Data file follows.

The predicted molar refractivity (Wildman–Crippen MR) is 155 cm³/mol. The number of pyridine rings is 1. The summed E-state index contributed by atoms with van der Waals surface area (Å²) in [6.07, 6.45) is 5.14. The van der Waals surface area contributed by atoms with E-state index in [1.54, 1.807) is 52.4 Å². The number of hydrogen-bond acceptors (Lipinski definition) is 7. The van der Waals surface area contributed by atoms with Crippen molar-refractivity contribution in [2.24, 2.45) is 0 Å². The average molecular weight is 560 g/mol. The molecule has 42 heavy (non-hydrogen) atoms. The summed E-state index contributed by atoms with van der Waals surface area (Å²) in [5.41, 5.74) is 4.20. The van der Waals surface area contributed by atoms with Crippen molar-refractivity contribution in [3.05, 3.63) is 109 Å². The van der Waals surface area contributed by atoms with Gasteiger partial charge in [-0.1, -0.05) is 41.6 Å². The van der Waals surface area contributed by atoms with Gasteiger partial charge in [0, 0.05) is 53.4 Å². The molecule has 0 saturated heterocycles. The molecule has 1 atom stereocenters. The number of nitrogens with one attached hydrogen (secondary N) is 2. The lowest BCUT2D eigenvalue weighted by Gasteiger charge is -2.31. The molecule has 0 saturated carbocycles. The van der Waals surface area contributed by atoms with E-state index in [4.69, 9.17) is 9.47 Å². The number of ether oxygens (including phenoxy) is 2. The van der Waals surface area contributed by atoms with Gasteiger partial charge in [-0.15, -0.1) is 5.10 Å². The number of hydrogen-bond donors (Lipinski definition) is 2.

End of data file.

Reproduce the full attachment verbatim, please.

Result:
The predicted molar refractivity (Wildman–Crippen MR) is 155 cm³/mol. The number of pyridine rings is 1. The summed E-state index contributed by atoms with van der Waals surface area (Å²) in [6.07, 6.45) is 5.14. The van der Waals surface area contributed by atoms with E-state index in [1.54, 1.807) is 52.4 Å². The number of hydrogen-bond acceptors (Lipinski definition) is 7. The van der Waals surface area contributed by atoms with Crippen molar-refractivity contribution in [2.24, 2.45) is 0 Å². The average molecular weight is 560 g/mol. The molecule has 42 heavy (non-hydrogen) atoms. The summed E-state index contributed by atoms with van der Waals surface area (Å²) in [5.41, 5.74) is 4.20. The van der Waals surface area contributed by atoms with Crippen molar-refractivity contribution in [3.05, 3.63) is 109 Å². The van der Waals surface area contributed by atoms with Gasteiger partial charge in [-0.1, -0.05) is 41.6 Å². The van der Waals surface area contributed by atoms with Gasteiger partial charge in [0, 0.05) is 53.4 Å². The molecule has 0 saturated heterocycles. The molecule has 1 atom stereocenters. The number of nitrogens with one attached hydrogen (secondary N) is 2. The lowest BCUT2D eigenvalue weighted by Gasteiger charge is -2.31. The molecule has 0 saturated carbocycles. The van der Waals surface area contributed by atoms with E-state index in [4.69, 9.17) is 9.47 Å². The number of ether oxygens (including phenoxy) is 2. The van der Waals surface area contributed by atoms with Gasteiger partial charge in [-0.15, -0.1) is 5.10 Å². The number of hydrogen-bond donors (Lipinski definition) is 2.